Drafts and sticking at the bottom of the door:
- Adjusting the adjustable sill cap. Many installers never properly adjust the adjustable sill cap. The dollar bill test is best. Place a dollar bill on the sill cap and shut the door. Now pull the bill out, if it comes out very easily, the cap needs to be adjusted up. If it tears, or you think it will tear, adjust the sill down.
- Inspect door bottoms and weatherstrip. They do wear over time and are easily replaceable.
Why are the screws visible on the frame around the glass?
They are shipped uninstalled. The screws on the lite frames are meant to be HAND tightened by the installer, that’s why the screw plugs are shipped uninstalled. Be sure not to lose these caps when installing a door unit with glass.
My new door doesn’t open and close properly or sticks. Is the door defective?
Not necessarily. In a large majority of cases, the door is not the culprit. Some common installation errors include:
- Door frames must be installed plumb/level/square. Think of the unit as a square within a square. If the outer square (the frame) is installed plumb, level, and square, the inner square (the door slab) will follow.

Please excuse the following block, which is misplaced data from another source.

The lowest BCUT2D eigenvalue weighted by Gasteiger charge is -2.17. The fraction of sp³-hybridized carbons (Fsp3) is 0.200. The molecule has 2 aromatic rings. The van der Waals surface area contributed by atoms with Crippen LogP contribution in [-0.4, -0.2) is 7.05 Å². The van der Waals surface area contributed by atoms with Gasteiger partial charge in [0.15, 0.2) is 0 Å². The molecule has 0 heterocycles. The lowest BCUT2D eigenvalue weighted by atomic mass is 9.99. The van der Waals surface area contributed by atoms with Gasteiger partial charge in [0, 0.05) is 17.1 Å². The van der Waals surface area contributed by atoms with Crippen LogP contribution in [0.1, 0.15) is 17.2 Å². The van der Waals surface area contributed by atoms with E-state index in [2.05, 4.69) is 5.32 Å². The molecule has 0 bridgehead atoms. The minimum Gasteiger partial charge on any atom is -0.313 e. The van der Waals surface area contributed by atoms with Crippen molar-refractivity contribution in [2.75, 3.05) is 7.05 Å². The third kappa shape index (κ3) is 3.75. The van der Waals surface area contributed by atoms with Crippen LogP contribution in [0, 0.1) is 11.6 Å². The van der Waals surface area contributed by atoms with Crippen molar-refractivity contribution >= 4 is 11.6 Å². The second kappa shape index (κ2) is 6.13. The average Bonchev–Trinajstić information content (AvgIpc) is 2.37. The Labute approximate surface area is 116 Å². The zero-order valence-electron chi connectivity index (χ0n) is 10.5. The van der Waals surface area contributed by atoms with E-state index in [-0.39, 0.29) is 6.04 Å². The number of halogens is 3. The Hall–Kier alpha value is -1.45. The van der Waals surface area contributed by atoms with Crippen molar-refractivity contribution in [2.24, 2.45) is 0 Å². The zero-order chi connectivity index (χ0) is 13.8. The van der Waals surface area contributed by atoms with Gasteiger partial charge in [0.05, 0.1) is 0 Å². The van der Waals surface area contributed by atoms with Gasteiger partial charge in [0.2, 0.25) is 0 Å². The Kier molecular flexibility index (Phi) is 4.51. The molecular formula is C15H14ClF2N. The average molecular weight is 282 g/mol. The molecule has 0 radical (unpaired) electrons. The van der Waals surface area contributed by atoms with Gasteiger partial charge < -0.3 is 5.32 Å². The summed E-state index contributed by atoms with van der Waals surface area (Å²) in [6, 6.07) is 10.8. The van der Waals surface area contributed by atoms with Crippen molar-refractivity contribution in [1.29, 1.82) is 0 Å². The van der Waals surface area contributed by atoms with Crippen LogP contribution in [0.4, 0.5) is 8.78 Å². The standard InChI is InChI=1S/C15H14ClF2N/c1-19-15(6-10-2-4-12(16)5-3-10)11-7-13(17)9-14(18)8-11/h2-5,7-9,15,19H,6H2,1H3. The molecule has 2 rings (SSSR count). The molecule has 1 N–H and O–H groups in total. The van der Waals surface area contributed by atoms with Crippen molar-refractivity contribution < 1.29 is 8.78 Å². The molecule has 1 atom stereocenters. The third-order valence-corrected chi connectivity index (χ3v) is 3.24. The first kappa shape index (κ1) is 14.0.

- Proper shimming is critical. Frames must be made straight, square, and solid, with shims. A minimum of 3 shim locations on each side of the unit.
- Use the long screws that are provided on each unit. Install the into the top hinge, thru the jamb, into the jack stud. This will prevent the slab from sagging and rubbing on the sill.
- Install the provided corner pads. They are essential.
Water and moisture – Leaking around the door. Why?
- Flashing. The unit must be flashed correctly to stop water from getting behind the siding and into the door frame. The frames are not waterproof, and water will take the path of least resistance, making leaks sometimes difficult to pinpoint.
- Caulk. The brickmold must be caulked to the frame by the installer. This includes wood and vinyl frames/brickmold.
- Sill pans are highly recommended.
Interior doors must be finished on all 6 sides to prevent moisture wicking. Exterior doors, 5 sides, because the bottom has a sweep. Think of the finish as the jacket you put on when it’s raining to prevent yourself from getting wet or cold. Paint/finish must be inspected/maintained on a yearly basis.